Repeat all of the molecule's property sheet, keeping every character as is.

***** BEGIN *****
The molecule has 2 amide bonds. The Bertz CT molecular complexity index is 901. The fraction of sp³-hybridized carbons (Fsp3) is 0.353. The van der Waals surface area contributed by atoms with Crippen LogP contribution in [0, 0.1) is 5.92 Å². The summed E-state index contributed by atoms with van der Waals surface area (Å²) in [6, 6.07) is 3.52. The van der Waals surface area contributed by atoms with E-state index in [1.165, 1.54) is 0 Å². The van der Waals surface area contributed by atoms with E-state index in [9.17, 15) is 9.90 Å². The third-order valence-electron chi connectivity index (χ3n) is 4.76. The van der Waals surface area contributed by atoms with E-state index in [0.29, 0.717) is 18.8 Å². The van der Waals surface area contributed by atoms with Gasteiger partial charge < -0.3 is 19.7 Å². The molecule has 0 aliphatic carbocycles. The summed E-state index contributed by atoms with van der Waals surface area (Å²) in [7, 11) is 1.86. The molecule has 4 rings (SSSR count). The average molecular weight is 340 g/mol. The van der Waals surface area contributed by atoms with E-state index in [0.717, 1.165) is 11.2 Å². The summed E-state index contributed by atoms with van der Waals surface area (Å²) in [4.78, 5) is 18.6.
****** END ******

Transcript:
The molecule has 2 amide bonds. The Bertz CT molecular complexity index is 901. The fraction of sp³-hybridized carbons (Fsp3) is 0.353. The van der Waals surface area contributed by atoms with Crippen LogP contribution in [0, 0.1) is 5.92 Å². The summed E-state index contributed by atoms with van der Waals surface area (Å²) in [6, 6.07) is 3.52. The van der Waals surface area contributed by atoms with E-state index in [1.165, 1.54) is 0 Å². The van der Waals surface area contributed by atoms with E-state index in [9.17, 15) is 9.90 Å². The third-order valence-electron chi connectivity index (χ3n) is 4.76. The van der Waals surface area contributed by atoms with E-state index in [0.29, 0.717) is 18.8 Å². The van der Waals surface area contributed by atoms with Gasteiger partial charge < -0.3 is 19.7 Å². The molecule has 0 aliphatic carbocycles. The summed E-state index contributed by atoms with van der Waals surface area (Å²) in [7, 11) is 1.86. The molecule has 4 rings (SSSR count). The average molecular weight is 340 g/mol. The van der Waals surface area contributed by atoms with E-state index in [0.717, 1.165) is 11.2 Å². The summed E-state index contributed by atoms with van der Waals surface area (Å²) in [4.78, 5) is 18.6.